pass or dribble in front of the goal).

    Print out the first 10 pages, highlight relevant passages (there are a ton of 'em) and give it to your parents. I was hearing a lot of the same talk. Since I gave this booklet out, I haven't heard a peep. And everyone is seeing their kids get so much better dribbling -- instead of a panicked clearing kick, we now have defenders who can take the ball up the field 20 yards and then deliver a through-ball.

    The idea that 7-year-olds need to learn to pass and share is exactly what's wrong with U.S. soccer development today.
  8. 93Devil

    93Devil Well-Known Member

    Damn, LTL, that is some good stuff.
  9. kingcreole

    kingcreole Active Member

    Thanks LTL. I'll be certain to check it out. I've been reading a book by a well-respected youth coach named Andy Barney. He is all about individual creativity and finishing. He too says the problem with American - and British - youth soccer is we're all about winning. In order to win, we teach kick-and-run, passing and ignoring the big picture. Even at the youngest levels.

    Why is America so damn good in basketball? Creativity. Multiple players who can make you look silly in one-on-one situations, but players who can also create for others.

    It's a great concept, I think. I never thought of it before I starting reading Barney's book. I think my daughter's coach understands the importance of creativity, but also because the girls seem to love it. Passing? *yawn*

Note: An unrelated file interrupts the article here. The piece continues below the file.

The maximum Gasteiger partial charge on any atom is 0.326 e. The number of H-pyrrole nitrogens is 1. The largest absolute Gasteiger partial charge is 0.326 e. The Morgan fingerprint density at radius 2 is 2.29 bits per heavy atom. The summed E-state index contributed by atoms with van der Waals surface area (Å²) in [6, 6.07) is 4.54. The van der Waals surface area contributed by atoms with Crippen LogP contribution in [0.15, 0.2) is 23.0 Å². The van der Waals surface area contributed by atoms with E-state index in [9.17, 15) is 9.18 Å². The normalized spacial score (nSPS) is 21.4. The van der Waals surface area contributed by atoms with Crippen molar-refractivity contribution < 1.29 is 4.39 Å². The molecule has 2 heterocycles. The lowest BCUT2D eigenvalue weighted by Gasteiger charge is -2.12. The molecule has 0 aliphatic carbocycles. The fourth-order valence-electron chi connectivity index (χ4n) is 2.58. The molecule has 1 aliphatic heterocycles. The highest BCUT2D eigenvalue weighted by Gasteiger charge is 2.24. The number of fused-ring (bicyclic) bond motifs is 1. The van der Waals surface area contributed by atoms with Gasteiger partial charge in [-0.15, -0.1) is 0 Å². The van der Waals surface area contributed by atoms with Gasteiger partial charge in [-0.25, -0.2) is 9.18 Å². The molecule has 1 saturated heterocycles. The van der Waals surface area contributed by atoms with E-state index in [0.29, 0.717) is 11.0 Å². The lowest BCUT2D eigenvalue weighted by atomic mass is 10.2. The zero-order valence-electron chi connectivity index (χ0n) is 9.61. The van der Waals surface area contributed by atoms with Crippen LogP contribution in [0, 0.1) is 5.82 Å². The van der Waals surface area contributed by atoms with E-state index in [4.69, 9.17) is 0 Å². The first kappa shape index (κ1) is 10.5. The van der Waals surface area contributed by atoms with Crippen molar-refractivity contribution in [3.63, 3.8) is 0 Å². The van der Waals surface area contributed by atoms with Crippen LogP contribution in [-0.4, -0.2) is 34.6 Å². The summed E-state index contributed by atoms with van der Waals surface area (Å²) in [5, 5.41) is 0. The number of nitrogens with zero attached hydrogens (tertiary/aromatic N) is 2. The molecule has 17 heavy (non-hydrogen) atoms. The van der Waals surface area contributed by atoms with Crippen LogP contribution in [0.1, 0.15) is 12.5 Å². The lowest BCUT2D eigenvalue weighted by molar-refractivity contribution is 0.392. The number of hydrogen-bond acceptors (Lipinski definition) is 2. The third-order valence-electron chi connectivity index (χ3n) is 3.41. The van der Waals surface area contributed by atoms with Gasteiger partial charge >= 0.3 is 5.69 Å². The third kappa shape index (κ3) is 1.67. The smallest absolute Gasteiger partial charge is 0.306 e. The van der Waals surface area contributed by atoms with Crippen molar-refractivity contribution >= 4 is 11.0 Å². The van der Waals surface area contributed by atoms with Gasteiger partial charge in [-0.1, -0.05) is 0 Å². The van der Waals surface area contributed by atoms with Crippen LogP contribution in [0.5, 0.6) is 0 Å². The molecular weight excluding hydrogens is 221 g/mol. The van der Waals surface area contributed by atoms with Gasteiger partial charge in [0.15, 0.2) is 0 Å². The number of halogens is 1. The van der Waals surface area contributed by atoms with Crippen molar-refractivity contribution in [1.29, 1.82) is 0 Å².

10. LongTimeListener

    LongTimeListener Well-Known Member

    U.S. Soccer just hired Claudio Reyna as youth technical director, and he's supposed to lead a big initiative aimed at the same goal of teaching the game instead of winning.

    Honestly I think a lot of this is the translation of the sport to American culture -- we equate it to football because there are 11 players, it's in the fall and, hell, it's called football. So the coaches, many of them old high school football players who were brought up to always be in the right place at the right time and do one specific thing on every play, carry that thought process over. But soccer can't be scripted (there's actually a line in that manual asking if it can even be taught).
  11. Mizzougrad96

    Mizzougrad96 Active Member

    Do they have something like that for football, basketball and baseball?
  12. LongTimeListener

    LongTimeListener Well-Known Member

    It wouldn't be necessary for baseball, because every American dad knows everything there is to know about teaching baseball. Just ask them.

    Seriously, in my experience soccer is a bit unique in that the goals of teaching the game often run counter to the goals of winning. In baseball, you teach a kid to pick up the ball and throw it to first base, or teach him how to swing the bat properly, and a good result in that skill usually correlates to winning. Same with football and, to a lesser degree, basketball. In soccer, though, the things you want a kid to learn -- ball control and confidence, maintaining possession, playing in tight space, not being so locked into a set position but instead going aggressively after a 50/50 ball -- that can often hurt your chances of winning that particular game. Booming the ball 20 yards upfield removes the immediate danger of a goal scoring but doesn't make your fullback any better of a ballhandler; letting him take the ball up and build the attack will make him a better player but will, at some point, lead to him losing the ball near your goal.